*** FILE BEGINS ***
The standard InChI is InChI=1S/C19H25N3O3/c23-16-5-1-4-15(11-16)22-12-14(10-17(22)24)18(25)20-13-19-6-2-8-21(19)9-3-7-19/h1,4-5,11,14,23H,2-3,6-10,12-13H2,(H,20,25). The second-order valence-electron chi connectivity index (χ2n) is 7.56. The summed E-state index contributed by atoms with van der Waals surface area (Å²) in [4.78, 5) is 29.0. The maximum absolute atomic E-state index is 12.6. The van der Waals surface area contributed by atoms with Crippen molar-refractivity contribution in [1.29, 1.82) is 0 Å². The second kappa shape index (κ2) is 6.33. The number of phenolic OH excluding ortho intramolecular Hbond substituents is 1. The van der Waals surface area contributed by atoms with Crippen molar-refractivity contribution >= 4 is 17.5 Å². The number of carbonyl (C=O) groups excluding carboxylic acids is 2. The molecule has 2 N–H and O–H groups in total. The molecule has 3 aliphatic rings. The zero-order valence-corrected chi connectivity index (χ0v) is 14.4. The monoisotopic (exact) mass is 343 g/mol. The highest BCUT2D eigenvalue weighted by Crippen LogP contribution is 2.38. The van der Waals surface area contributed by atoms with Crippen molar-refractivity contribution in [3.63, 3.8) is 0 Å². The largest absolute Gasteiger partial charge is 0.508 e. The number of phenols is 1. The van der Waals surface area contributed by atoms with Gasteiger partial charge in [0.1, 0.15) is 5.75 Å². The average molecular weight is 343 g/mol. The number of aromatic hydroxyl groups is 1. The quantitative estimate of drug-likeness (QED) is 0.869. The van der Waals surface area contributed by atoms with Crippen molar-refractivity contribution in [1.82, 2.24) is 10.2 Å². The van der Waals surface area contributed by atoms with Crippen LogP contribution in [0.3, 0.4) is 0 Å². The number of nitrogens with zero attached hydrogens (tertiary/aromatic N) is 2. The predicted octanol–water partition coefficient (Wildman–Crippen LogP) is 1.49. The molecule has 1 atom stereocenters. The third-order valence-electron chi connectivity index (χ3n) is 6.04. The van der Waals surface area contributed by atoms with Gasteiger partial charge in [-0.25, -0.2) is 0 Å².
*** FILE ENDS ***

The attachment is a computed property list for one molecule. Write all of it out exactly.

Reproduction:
The standard InChI is InChI=1S/C19H25N3O3/c23-16-5-1-4-15(11-16)22-12-14(10-17(22)24)18(25)20-13-19-6-2-8-21(19)9-3-7-19/h1,4-5,11,14,23H,2-3,6-10,12-13H2,(H,20,25). The second-order valence-electron chi connectivity index (χ2n) is 7.56. The summed E-state index contributed by atoms with van der Waals surface area (Å²) in [4.78, 5) is 29.0. The maximum absolute atomic E-state index is 12.6. The van der Waals surface area contributed by atoms with Crippen molar-refractivity contribution in [1.29, 1.82) is 0 Å². The second kappa shape index (κ2) is 6.33. The number of phenolic OH excluding ortho intramolecular Hbond substituents is 1. The van der Waals surface area contributed by atoms with Crippen molar-refractivity contribution >= 4 is 17.5 Å². The number of carbonyl (C=O) groups excluding carboxylic acids is 2. The molecule has 2 N–H and O–H groups in total. The molecule has 3 aliphatic rings. The zero-order valence-corrected chi connectivity index (χ0v) is 14.4. The monoisotopic (exact) mass is 343 g/mol. The highest BCUT2D eigenvalue weighted by Crippen LogP contribution is 2.38. The van der Waals surface area contributed by atoms with Crippen molar-refractivity contribution in [3.63, 3.8) is 0 Å². The largest absolute Gasteiger partial charge is 0.508 e. The number of phenols is 1. The van der Waals surface area contributed by atoms with Gasteiger partial charge in [0.1, 0.15) is 5.75 Å². The average molecular weight is 343 g/mol. The number of aromatic hydroxyl groups is 1. The quantitative estimate of drug-likeness (QED) is 0.869. The van der Waals surface area contributed by atoms with Crippen molar-refractivity contribution in [1.82, 2.24) is 10.2 Å². The van der Waals surface area contributed by atoms with Crippen LogP contribution in [0.3, 0.4) is 0 Å². The number of nitrogens with zero attached hydrogens (tertiary/aromatic N) is 2. The predicted octanol–water partition coefficient (Wildman–Crippen LogP) is 1.49. The molecule has 1 atom stereocenters. The third-order valence-electron chi connectivity index (χ3n) is 6.04. The van der Waals surface area contributed by atoms with Gasteiger partial charge in [-0.25, -0.2) is 0 Å².